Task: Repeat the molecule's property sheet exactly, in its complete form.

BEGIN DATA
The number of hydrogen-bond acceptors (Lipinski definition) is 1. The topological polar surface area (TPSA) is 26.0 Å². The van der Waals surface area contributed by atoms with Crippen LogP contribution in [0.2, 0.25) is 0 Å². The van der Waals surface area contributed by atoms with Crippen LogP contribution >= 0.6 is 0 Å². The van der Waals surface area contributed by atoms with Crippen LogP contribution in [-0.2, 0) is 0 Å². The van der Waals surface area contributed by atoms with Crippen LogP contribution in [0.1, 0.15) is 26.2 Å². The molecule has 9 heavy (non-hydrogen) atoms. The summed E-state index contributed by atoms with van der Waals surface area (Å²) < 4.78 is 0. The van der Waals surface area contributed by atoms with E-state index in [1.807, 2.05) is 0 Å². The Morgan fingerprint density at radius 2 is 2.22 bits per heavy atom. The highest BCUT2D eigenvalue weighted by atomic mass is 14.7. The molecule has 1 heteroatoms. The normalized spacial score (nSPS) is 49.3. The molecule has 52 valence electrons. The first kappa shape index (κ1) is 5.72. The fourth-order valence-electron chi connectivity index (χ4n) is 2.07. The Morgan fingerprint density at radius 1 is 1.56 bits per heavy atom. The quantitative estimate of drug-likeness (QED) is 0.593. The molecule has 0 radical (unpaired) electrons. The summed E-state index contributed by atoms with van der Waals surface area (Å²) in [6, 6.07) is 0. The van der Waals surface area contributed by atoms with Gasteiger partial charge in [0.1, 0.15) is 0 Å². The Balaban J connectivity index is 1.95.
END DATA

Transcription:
The number of hydrogen-bond acceptors (Lipinski definition) is 1. The topological polar surface area (TPSA) is 26.0 Å². The van der Waals surface area contributed by atoms with Crippen LogP contribution in [0.2, 0.25) is 0 Å². The van der Waals surface area contributed by atoms with Crippen LogP contribution >= 0.6 is 0 Å². The van der Waals surface area contributed by atoms with Crippen LogP contribution in [-0.2, 0) is 0 Å². The van der Waals surface area contributed by atoms with Crippen LogP contribution in [0.1, 0.15) is 26.2 Å². The molecule has 9 heavy (non-hydrogen) atoms. The summed E-state index contributed by atoms with van der Waals surface area (Å²) < 4.78 is 0. The van der Waals surface area contributed by atoms with E-state index in [1.807, 2.05) is 0 Å². The Morgan fingerprint density at radius 2 is 2.22 bits per heavy atom. The highest BCUT2D eigenvalue weighted by atomic mass is 14.7. The molecule has 1 heteroatoms. The normalized spacial score (nSPS) is 49.3. The molecule has 52 valence electrons. The first kappa shape index (κ1) is 5.72. The fourth-order valence-electron chi connectivity index (χ4n) is 2.07. The Morgan fingerprint density at radius 1 is 1.56 bits per heavy atom. The quantitative estimate of drug-likeness (QED) is 0.593. The molecule has 0 radical (unpaired) electrons. The summed E-state index contributed by atoms with van der Waals surface area (Å²) in [6, 6.07) is 0. The van der Waals surface area contributed by atoms with Gasteiger partial charge in [0.1, 0.15) is 0 Å². The Balaban J connectivity index is 1.95.